A recap of the nonfiction read so far this year: memoirs to self help
In honor of Nonfiction November, and to satisfy my own curiosity, I took a look back at the nonfiction I've read so far this year. In January I set a mental goal to read more nonfiction - and I've accomplished that!
My average number of nonfiction reads usually runs 2-4 books a year. I've read 12 so far this year and some have been real winners! It encourages me to continue this trajectory for next year. Do you struggle with "forcing" yourself to pick up a nonfiction, only to find it dry or boring or too technical? I've got some good recommendations for you here.
I started the year off with a bang, reading one of Reese's book club recommendations, The Library Book (4.5 of 5 stars) by Susan Orlean. It's an excellent, meticulously researched book about the devastating library fire in L.A. that ruined thousands of books.
I read a few memoirs, another unusual turn for me:
Amarillo Slim by Amarillo Slim Preston (3.5 of 5) - a Christmas gift and surprisingly entertaining by the famous gambler
Garlic and Sapphires: The Secret Life of a Critic in Disguise by Ruth Reichl (4 of 5 stars)- memoir by the food critic for the NY Times
Educated by Tara Westover (4 of 5 stars)- a difficult story to read of surviving and soaring past physical and emotional familial abuse
Becoming by Michelle Obama (4 of 5 stars)- her autobiography
Other nonfiction includes:
Ex Libris by Anne Fadiman (3 of 5 stars) -recommended by Anne at Modern Mrs. Darcy, it's a very intellectual collection of essays musing about Fadiman's love of books and reading.
I'd Rather Be Reading by Anne Bogel (3.5 of 5 stars) - another series of essays about the joys of reading by the incomparable Anne of Modern Mrs. Darcy.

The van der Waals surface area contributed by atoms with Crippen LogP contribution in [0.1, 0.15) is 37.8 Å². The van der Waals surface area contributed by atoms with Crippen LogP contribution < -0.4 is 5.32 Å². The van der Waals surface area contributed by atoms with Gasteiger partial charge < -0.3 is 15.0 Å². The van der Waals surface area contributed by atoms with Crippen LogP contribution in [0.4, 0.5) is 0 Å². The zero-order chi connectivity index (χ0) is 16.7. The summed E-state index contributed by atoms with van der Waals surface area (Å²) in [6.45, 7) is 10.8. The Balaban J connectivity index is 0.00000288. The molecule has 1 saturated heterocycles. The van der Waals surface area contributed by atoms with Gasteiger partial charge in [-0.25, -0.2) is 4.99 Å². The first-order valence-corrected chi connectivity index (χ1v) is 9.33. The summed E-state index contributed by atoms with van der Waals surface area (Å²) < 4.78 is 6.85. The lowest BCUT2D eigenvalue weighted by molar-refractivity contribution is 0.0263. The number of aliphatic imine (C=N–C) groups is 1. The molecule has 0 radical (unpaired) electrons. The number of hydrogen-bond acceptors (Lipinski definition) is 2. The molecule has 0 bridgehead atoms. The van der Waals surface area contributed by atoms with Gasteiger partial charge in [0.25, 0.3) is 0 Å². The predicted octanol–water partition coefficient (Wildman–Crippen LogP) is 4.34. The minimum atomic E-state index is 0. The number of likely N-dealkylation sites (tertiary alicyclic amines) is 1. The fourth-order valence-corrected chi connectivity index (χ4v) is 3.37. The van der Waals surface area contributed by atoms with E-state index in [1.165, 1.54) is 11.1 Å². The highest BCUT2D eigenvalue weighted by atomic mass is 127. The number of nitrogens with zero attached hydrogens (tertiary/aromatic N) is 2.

The Innocent Man by John Grisham (4 of 5) - the account of a man falsely imprisoned for years in OK prison.
5th Avenue 5a.m. by Sam Wasson (3.5 of 5) - the story of Audrey Hepburn, her marriage and the making of Breakfast of Tiffany's.
Notes From a Blue Bike: How to Live Intentionally in a Chaotic World by Tsh Oxenreider (4 of 5) - tips on how to make intentional choices about everything from food to use of free time.
My least favorite nonfiction reads this year are:
The Day the World Came to Town by Jim deFede (2.5 of 5 stars) - a tiny town in Newfoundland takes in planes that can't land in the U.S. on 9/11.
The Reason I Jump by Naoki Higashida (2.5 of 5 stars) - written by a 13 year old boy with autism describing his feelings and challenges.
Additionally, I did read three art/painting books feeding my creative side, but not counted in this total because they really aren't of general interest.
Tell me in the comments how you feel about reading nonfiction - do you have a particular sub-genre you enjoy? Do you love a good memoir or a fabulous self-help book? What would you recommend to someone wanting to widen their nonfiction reading?